FAQ 6.10 What is "/o" really for?

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6.10: What is "/o" really for?

    (contributed by brian d foy)

    The "/o" option for regular expressions (documented in perlop and
    perlreref) tells Perl to compile the regular expression only once. This
    is only useful when the pattern contains a variable. Perls 5.6 and later
    handle this automatically if the pattern does not change.

    Since the match operator "m//", the substitution operator "s///", and
    the regular expression quoting operator "qr//" are double-quotish
    constructs, you can interpolate variables into the pattern. See the
    answer to "How can I quote a variable to use in a regex?" for more

    This example takes a regular expression from the argument list and
    prints the lines of input that match it:

            my $pattern = shift @ARGV;

            while( <> ) {
                    print if m/$pattern/;

    Versions of Perl prior to 5.6 would recompile the regular expression for
    each iteration, even if $pattern had not changed. The "/o" would prevent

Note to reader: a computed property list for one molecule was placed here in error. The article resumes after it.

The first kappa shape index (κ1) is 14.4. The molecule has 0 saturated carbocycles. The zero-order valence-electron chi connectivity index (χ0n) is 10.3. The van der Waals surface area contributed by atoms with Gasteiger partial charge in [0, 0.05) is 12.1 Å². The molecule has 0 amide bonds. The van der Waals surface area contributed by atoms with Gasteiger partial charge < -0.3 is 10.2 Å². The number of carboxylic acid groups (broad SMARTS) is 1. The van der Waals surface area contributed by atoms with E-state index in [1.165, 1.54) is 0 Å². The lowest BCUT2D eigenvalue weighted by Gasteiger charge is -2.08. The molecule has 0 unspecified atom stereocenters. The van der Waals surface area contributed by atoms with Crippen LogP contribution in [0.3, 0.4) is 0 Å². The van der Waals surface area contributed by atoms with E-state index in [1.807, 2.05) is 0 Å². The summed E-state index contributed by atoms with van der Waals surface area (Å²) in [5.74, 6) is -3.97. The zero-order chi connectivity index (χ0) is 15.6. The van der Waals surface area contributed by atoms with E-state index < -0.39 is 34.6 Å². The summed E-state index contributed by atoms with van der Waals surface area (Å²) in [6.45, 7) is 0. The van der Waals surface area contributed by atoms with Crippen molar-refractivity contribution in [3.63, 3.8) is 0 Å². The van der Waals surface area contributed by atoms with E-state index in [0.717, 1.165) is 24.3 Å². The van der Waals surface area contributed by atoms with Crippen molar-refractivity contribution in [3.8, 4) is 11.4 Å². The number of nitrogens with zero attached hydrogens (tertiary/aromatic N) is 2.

this by telling Perl to compile the pattern the first time, then reuse
    that for subsequent iterations:

            my $pattern = shift @ARGV;

            while( <> ) {
                    print if m/$pattern/o; # useful for Perl < 5.6

    In versions 5.6 and later, Perl won't recompile the regular expression
    if the variable hasn't changed, so you probably don't need the "/o"
    option. It doesn't hurt, but it doesn't help either. If you want any
    version of Perl to compile the regular expression only once even if the
    variable changes (thus, only using its initial value), you still need
    the "/o".

    You can watch Perl's regular expression engine at work to verify for
    yourself if Perl is recompiling a regular expression. The "use re
    'debug'" pragma (comes with Perl 5.005 and later) shows the details.
    With Perls before 5.6, you should see "re" reporting that its compiling
    the regular expression on each iteration. With Perl 5.6 or later, you
    should only see "re" report that for the first iteration.

            use re 'debug';

            $regex = 'Perl';
            foreach ( qw(Perl Java Ruby Python) ) {
                    print STDERR "-" x 73, "\n";
                    print STDERR "Trying $_...\n";
                    print STDERR "\t$_ is good!\n" if m/$regex/;


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